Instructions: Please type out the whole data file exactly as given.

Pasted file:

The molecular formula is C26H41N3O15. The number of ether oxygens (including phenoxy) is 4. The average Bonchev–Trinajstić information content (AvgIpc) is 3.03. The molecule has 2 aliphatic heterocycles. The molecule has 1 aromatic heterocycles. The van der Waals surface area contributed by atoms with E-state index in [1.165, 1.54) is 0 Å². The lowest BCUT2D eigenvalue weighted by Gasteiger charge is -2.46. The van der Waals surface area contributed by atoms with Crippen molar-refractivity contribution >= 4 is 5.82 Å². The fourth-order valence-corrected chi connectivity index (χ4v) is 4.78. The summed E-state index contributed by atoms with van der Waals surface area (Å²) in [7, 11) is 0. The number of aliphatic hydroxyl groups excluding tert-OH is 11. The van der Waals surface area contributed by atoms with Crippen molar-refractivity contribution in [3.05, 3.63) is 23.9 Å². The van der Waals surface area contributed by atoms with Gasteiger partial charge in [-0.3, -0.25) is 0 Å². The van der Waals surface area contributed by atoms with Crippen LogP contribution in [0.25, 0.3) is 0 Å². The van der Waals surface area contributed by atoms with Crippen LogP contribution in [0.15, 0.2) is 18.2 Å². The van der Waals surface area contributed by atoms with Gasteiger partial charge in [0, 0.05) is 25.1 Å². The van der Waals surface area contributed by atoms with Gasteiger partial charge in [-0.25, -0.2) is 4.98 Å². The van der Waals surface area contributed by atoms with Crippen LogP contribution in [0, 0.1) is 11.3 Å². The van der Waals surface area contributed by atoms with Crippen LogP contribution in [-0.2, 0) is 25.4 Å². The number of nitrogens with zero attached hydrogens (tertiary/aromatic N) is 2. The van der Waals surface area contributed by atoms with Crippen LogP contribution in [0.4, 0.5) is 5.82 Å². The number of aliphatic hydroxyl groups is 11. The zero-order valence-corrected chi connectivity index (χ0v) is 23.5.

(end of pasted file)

The molecular formula is C26H41N3O15. The number of ether oxygens (including phenoxy) is 4. The average Bonchev–Trinajstić information content (AvgIpc) is 3.03. The molecule has 2 aliphatic heterocycles. The molecule has 1 aromatic heterocycles. The van der Waals surface area contributed by atoms with E-state index in [1.165, 1.54) is 0 Å². The lowest BCUT2D eigenvalue weighted by Gasteiger charge is -2.46. The van der Waals surface area contributed by atoms with Crippen molar-refractivity contribution >= 4 is 5.82 Å². The fourth-order valence-corrected chi connectivity index (χ4v) is 4.78. The summed E-state index contributed by atoms with van der Waals surface area (Å²) in [7, 11) is 0. The number of aliphatic hydroxyl groups excluding tert-OH is 11. The van der Waals surface area contributed by atoms with Crippen molar-refractivity contribution in [3.05, 3.63) is 23.9 Å². The van der Waals surface area contributed by atoms with Gasteiger partial charge in [-0.3, -0.25) is 0 Å². The van der Waals surface area contributed by atoms with Crippen LogP contribution in [0.25, 0.3) is 0 Å². The van der Waals surface area contributed by atoms with Crippen LogP contribution in [0.15, 0.2) is 18.2 Å². The van der Waals surface area contributed by atoms with Gasteiger partial charge in [0, 0.05) is 25.1 Å². The van der Waals surface area contributed by atoms with Gasteiger partial charge in [-0.25, -0.2) is 4.98 Å². The van der Waals surface area contributed by atoms with Crippen LogP contribution in [0, 0.1) is 11.3 Å². The van der Waals surface area contributed by atoms with Crippen LogP contribution in [-0.2, 0) is 25.4 Å². The number of nitrogens with zero attached hydrogens (tertiary/aromatic N) is 2. The van der Waals surface area contributed by atoms with Crippen LogP contribution in [0.4, 0.5) is 5.82 Å². The number of aliphatic hydroxyl groups is 11. The zero-order valence-corrected chi connectivity index (χ0v) is 23.5.